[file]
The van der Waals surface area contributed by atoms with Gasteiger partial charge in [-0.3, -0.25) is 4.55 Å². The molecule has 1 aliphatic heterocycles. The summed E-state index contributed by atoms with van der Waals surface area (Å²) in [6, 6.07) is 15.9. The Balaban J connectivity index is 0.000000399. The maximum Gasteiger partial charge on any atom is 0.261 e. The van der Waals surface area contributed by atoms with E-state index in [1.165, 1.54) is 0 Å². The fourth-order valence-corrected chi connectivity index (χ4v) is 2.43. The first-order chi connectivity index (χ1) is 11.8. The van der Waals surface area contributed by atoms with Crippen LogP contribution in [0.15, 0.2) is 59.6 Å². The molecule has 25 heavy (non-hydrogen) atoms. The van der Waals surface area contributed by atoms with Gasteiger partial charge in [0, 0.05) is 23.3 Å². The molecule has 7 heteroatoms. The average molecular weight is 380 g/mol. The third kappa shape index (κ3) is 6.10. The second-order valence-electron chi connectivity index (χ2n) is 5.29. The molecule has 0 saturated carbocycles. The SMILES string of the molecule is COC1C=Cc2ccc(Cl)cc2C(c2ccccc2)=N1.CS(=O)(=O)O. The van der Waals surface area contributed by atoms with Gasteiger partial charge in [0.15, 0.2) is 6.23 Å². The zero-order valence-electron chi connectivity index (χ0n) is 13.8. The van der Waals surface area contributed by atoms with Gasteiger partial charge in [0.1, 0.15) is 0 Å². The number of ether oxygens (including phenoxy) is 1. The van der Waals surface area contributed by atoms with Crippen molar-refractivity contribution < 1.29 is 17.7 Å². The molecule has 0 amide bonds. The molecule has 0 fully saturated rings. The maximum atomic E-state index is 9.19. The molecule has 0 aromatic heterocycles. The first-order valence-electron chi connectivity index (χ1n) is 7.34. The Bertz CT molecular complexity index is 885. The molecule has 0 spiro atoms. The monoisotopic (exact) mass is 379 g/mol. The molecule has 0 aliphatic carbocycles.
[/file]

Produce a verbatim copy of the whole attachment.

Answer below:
The van der Waals surface area contributed by atoms with Gasteiger partial charge in [-0.3, -0.25) is 4.55 Å². The molecule has 1 aliphatic heterocycles. The summed E-state index contributed by atoms with van der Waals surface area (Å²) in [6, 6.07) is 15.9. The Balaban J connectivity index is 0.000000399. The maximum Gasteiger partial charge on any atom is 0.261 e. The van der Waals surface area contributed by atoms with E-state index in [1.165, 1.54) is 0 Å². The fourth-order valence-corrected chi connectivity index (χ4v) is 2.43. The first-order chi connectivity index (χ1) is 11.8. The van der Waals surface area contributed by atoms with Crippen LogP contribution in [0.15, 0.2) is 59.6 Å². The molecule has 25 heavy (non-hydrogen) atoms. The van der Waals surface area contributed by atoms with Gasteiger partial charge in [0, 0.05) is 23.3 Å². The molecule has 7 heteroatoms. The average molecular weight is 380 g/mol. The third kappa shape index (κ3) is 6.10. The second-order valence-electron chi connectivity index (χ2n) is 5.29. The molecule has 0 saturated carbocycles. The SMILES string of the molecule is COC1C=Cc2ccc(Cl)cc2C(c2ccccc2)=N1.CS(=O)(=O)O. The van der Waals surface area contributed by atoms with Gasteiger partial charge in [0.15, 0.2) is 6.23 Å². The zero-order valence-electron chi connectivity index (χ0n) is 13.8. The van der Waals surface area contributed by atoms with Gasteiger partial charge in [0.1, 0.15) is 0 Å². The number of ether oxygens (including phenoxy) is 1. The van der Waals surface area contributed by atoms with Crippen molar-refractivity contribution < 1.29 is 17.7 Å². The molecule has 0 amide bonds. The molecule has 0 fully saturated rings. The maximum atomic E-state index is 9.19. The molecule has 0 aromatic heterocycles. The first-order valence-electron chi connectivity index (χ1n) is 7.34. The Bertz CT molecular complexity index is 885. The molecule has 0 spiro atoms. The monoisotopic (exact) mass is 379 g/mol. The molecule has 0 aliphatic carbocycles.